When we collectively voted the Southern New England Conference of the United Church of Christ into being last November, we adopted a list of foundational justice commitments, claiming ourselves as a justice church. I believe that we can make these statements precisely because discipleship matters. Following the Jesus that we read about in the Gospels calls us to do justice for all God’s people and leads directly to our justice commitments. Jesus’ life and teaching was all about justice. In the Hebrew scriptures, the call for justice is ubiquitous, the most famous coming from Micah 6:8:
and what does the Lord require of you
but to do justice, and to love kindness,
and to walk humbly with your God?
Jesus knew these scriptures and he knew that his 1st century listeners also knew these scriptures so his ministry was all about teaching how one lives in a way that makes the call for justice real in the world. And we know that as followers of Jesus, as latter-day disciples of Jesus, we are also called to do justice.
This link between the Gospel of Jesus Christ and the work of justice in our time is so often lost on many who self-identify as Christians. But I maintain that without this work for justice, we cannot call ourselves Christians. And that is why faith formation in our churches is so very important. Helping young and not-so-young folks understand that our faith as a verb is at the very heart of our work. Making that link between seeking to be followers of Jesus and working toward the beloved community is the lesson that we should be teaching at all times. When I was in divinity school, my preaching professor, Tom Troeger, told us that every single sermon we preach should be about loving God and loving neighbor. I think that same thing is true about what we as faith formulators must do. The lessons we teach must be about loving God and loving neighbor. And we cannot claim to love our neighbors unless we are seeking justice for each and every one.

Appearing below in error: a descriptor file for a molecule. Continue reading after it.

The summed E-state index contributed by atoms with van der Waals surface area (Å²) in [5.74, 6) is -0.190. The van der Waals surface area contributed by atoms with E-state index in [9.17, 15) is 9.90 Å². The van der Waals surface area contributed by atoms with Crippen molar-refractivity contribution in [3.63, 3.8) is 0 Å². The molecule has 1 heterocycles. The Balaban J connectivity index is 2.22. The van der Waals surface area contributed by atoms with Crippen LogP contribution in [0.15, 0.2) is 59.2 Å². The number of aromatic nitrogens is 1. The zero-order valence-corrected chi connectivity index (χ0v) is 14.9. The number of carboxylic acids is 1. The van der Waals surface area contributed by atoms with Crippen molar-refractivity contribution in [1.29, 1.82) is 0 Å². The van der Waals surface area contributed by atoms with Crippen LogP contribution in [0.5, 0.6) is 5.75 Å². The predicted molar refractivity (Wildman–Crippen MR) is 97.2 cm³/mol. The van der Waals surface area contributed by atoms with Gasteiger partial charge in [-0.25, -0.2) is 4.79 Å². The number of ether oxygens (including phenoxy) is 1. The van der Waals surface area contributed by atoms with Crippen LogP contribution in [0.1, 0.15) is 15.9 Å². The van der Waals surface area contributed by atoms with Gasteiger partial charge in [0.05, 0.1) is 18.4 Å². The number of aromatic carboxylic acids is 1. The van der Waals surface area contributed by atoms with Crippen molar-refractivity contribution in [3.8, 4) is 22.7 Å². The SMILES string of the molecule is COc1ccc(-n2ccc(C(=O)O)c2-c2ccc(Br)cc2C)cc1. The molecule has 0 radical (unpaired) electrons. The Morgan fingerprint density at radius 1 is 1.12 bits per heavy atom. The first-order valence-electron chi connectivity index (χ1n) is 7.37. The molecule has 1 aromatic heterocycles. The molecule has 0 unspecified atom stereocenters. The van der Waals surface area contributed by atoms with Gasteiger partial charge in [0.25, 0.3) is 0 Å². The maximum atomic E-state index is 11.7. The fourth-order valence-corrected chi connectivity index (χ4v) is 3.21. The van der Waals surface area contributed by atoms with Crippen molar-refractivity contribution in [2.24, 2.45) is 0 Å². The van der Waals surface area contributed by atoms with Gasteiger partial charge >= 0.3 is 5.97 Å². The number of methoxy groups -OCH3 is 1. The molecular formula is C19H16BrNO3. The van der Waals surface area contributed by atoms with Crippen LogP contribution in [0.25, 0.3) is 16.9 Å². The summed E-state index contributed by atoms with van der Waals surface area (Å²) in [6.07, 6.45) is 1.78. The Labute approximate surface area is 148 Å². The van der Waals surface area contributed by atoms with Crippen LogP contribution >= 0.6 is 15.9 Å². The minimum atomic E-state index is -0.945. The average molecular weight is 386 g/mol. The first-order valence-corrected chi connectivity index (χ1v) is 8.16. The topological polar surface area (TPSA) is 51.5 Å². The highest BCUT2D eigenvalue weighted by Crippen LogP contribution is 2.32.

The Southern New England Conference’s vision starts with the statement that the local church exists to make disciples of Jesus. Making the link between discipleship and justice is how it’s done. That is why discipleship matters.
The Rev. Marilyn Kendrix is Bridge Conference Minister. Kendrix, a 2013 graduate of Yale Divinity, earned that school’s Henry Hallam Tweedy Prize for exceptional promise in pastoral leadership, the highest prize conferred on a graduating student ...